Sourced from AFR by Duncan Hughes 17/07/2018
The big four banks, which account for more than eight in 10 of the nation’s mortgages, are expected to raise rates because of soaring funding costs, according to Citi.
Major lenders, and their smaller mortgage-centric competitors, can no longer afford to absorb the rising costs of their residential loan books, which account for more than 55 per cent of their total loan portfolios, its analysis warns.
The out-of-cycle rate hikes are expected to average around 8 basis points across their residential lending products with interest-only investor loans expected to rise more.
The largest mutual, Heritage Bank, will raise owner-occupier and investment variable rates for new and existing borrowers and bridging loan finance by up to 30 basis points from Monday.
The big four are expected to start raising rates before the end of their financial years at the beginning of September.
For a $1 million borrower on a 30-year term with a 20 per cent deposit, an 8 basis point rise will mean an extra $45 a month for a principal and interest loan, says Canstar. That rises to $67 for an interest-only investor.
This will increase financial stress on many household budgets already struggling with record levels of debt as the average debt-to-income ratio tops 200 per cent.
For example, four in 10 loan applicants – including borrowers attempting to refinance existing property loans – are being rejected because lenders are toughening scrutiny of their capacity to service a loan for the full term, according to analysis by Digital Finance Analytics.
“We expect the major banks will tread carefully and aim to balance the competitive and regulatory pressures by repricing 8 basis points on average across mortgage portfolios by September,” Citi says. “Further repricing will likely be required in 2019 should the spike sustain.”
Major banks are also under pressure over out-of-cycle rate rises from the adverse publicity they have receiving about their lending practices from witnesses at the banking royal commission.
Citi believes the regulatory reaction “is likely to be muted”.
“The major banks will be conscious that if they don’t reprice, they may be perceived as using their considerable size and diversification to squeeze their smaller competitors,” it concludes.
Short-term bank funding costs have spiked to about 60 basis points, or three times higher than historical averages, increasing funding of mortgage portfolios, according to Citi analysis.
In most cases the higher cost is automatically passed onto business lending customers, its analysis shows.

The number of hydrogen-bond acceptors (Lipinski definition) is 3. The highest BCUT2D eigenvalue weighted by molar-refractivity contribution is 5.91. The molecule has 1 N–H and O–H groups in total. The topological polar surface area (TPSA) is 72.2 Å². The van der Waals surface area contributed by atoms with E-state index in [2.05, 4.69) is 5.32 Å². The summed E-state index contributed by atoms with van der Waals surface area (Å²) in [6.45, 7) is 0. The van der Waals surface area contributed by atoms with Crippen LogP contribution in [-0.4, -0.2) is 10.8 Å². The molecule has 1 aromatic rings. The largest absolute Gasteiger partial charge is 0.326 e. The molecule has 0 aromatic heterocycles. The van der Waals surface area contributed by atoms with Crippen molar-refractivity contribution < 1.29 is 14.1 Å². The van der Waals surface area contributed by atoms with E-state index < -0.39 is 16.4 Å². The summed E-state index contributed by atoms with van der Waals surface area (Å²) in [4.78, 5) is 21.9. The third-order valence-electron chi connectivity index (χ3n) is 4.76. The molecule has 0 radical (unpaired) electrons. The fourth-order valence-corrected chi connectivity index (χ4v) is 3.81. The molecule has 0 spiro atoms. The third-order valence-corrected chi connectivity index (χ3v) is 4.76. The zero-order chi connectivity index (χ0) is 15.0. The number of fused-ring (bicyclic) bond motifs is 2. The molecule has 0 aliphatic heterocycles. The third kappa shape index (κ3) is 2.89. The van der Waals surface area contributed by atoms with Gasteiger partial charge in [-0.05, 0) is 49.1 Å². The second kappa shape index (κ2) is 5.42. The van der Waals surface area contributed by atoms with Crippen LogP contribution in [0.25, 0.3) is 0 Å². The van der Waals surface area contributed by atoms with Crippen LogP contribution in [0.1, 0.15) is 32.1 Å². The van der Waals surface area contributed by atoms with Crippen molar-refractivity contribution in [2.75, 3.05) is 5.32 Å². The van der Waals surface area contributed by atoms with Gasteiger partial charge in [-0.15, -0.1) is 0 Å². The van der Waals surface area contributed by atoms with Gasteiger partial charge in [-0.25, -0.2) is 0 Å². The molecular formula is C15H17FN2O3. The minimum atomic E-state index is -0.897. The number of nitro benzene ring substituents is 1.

Banks had been willing to absorb the costs in a bid to build market share and boost profitability in the engine room of their profitability.
But the “unusual and sustained” spike is “seemingly here to stay”, having remained elevated since February with few signs of reversing, according to Citi analysis.
Five lenders have recently announced mortgage rates of up to 40 basis points amid warnings they can no longer absorb the impact of rising funding costs on net interest margins.
Smaller bank bosses warned others will follow a spike in 30 and 90-day bank bill swap rate, a short-term money market benchmark interest rate, increases pressure on their ability to offer competitive lending and attractive fixed rate saving rates.
Lenders are also increasing rates on lines of credit, which are popular features offered to property owners allowing them to use the equity in their properties as an ATM.
Bank of Queensland, one of the nation’s major regional banks and listed on the ASX, is increasing variable home loan rates for interest-only owner occupiers and investors by up to 15 basis points.
Owner-occupier and investor lines of credit are increasing by 10 per cent.
Other lenders to have recently increased rates include IMB and Auswide, Suncorp and ME Bank.
Heritage Bank will announce on Monday that it will be increasing owner-occupier and investment variable rates by 5 basis points.
Bridging loan finance for owner-occupied and investment loans will rise by 30 basis points.
The bank has also reduced rates on some popular products, such as its popular two-year fixed rate by 20 basis points.
The Reserve Bank of Australia has kept the official borrowing costs unchanged at 1.5 per cent for 19 consecutive meetings, a record period.